First, identify the source of your uncertainty. Abuse is confusing for both victims and helpers. Are you unsure because the person you are caring for has not yet shared enough information to make the determination? Or maybe the person is sharing many details of the struggles at home but is coming to you for help with marital communication issues, or anxiety, or depression. You suspect abuse, but the person is not framing the problems that way. Are you lacking confidence in your ability to label something as abusive? Each problem has a different way forward, so start by locating the source of your doubts.

Second, lean in to what you know. If someone is sharing about being harmed by a spouse, it does not initially matter if it rises to the level of abuse. You can still lament with the person about being sinned against. It is good and right to name and grieve sin. Any occurrence in a marriage that harms a spouse is serious, so whether or not it is abuse should not change our investment in offering care and support.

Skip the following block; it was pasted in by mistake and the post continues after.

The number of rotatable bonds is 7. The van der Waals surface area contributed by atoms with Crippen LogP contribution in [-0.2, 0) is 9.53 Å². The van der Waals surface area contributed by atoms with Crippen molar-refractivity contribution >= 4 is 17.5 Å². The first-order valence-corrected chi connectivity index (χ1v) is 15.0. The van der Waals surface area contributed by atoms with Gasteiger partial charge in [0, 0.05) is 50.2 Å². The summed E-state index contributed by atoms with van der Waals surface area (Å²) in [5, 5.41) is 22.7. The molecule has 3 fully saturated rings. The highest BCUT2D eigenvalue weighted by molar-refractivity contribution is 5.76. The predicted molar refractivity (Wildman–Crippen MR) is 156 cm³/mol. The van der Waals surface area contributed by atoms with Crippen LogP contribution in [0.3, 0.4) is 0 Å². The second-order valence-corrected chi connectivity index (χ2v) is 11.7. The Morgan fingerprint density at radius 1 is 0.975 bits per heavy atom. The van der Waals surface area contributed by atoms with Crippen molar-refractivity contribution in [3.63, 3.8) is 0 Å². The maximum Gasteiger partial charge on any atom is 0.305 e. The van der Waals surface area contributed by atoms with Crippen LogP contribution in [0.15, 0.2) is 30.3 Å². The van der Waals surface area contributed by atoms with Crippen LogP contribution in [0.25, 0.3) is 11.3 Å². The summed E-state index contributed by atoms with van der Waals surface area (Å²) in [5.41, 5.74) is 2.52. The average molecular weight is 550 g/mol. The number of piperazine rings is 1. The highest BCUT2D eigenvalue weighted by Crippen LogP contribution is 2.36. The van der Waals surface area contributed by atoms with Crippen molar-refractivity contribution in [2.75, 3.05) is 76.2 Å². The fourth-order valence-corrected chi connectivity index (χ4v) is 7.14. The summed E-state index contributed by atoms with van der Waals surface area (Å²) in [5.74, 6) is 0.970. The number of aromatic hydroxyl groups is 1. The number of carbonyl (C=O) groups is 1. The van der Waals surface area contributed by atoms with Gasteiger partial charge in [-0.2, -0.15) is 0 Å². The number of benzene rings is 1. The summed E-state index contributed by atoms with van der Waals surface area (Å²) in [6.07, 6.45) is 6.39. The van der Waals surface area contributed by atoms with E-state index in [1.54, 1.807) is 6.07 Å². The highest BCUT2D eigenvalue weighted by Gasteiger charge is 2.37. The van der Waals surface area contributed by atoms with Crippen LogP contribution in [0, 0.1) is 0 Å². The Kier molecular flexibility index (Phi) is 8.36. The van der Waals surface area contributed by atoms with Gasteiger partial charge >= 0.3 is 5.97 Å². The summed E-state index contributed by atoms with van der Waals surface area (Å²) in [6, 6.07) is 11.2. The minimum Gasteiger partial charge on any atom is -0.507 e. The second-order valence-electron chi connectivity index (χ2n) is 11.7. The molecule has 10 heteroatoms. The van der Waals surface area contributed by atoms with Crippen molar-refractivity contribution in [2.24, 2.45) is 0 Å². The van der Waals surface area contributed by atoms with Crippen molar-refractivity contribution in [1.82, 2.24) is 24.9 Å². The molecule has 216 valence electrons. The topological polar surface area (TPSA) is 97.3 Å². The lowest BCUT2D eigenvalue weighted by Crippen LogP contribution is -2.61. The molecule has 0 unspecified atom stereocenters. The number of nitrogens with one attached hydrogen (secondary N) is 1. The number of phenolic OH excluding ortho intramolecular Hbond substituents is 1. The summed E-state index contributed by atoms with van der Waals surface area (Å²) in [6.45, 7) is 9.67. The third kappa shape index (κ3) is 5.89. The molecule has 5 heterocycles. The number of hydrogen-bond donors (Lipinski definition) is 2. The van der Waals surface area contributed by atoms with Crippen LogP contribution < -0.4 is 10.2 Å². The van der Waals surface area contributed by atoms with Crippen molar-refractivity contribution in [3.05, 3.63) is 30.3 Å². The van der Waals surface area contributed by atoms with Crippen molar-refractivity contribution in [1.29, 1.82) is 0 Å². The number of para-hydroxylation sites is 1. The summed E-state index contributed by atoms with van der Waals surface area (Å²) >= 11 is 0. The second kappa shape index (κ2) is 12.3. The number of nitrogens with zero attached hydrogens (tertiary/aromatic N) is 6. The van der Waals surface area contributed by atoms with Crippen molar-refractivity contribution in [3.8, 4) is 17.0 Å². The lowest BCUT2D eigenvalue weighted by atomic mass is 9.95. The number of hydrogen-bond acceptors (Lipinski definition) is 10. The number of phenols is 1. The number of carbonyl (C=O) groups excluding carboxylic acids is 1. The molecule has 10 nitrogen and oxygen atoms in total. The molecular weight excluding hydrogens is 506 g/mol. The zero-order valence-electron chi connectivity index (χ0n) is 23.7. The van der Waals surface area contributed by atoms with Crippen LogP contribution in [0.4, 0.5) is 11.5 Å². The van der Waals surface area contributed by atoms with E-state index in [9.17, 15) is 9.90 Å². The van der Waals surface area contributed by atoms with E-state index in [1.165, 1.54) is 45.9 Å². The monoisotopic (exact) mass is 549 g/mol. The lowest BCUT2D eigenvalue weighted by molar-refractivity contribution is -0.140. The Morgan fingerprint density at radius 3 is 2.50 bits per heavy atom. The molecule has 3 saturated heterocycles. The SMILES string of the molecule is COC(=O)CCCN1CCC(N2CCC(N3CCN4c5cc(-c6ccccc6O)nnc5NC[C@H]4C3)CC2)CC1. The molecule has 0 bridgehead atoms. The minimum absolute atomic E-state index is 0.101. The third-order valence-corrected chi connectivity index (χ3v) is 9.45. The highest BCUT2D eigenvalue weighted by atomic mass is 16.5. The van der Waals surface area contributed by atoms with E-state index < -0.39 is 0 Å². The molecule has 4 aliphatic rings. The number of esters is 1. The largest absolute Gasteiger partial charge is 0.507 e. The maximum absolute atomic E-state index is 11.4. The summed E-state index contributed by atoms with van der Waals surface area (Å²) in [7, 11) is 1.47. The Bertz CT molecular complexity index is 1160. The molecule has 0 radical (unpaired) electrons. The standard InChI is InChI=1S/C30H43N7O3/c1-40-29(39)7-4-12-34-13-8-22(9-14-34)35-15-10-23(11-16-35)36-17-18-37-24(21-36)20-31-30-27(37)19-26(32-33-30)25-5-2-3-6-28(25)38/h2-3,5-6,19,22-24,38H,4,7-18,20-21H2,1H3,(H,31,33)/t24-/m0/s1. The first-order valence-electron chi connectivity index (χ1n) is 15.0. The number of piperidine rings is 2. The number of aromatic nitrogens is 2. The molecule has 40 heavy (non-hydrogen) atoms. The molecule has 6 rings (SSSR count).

If a person is the victim of abuse, labeling it as sin will give clarity that what is happening is wrong. Most victims believe that the abuse they suffer is their fault. So by simply reminding them that they cannot make another person sin against them, you are helping them sort through their confusion. You do not need to know everything to begin unpacking the stories you are hearing and helping sufferers make sense of them. And though it may take a while before you are ready to offer advice on how to respond, you can share with them God’s heart for their suffering.1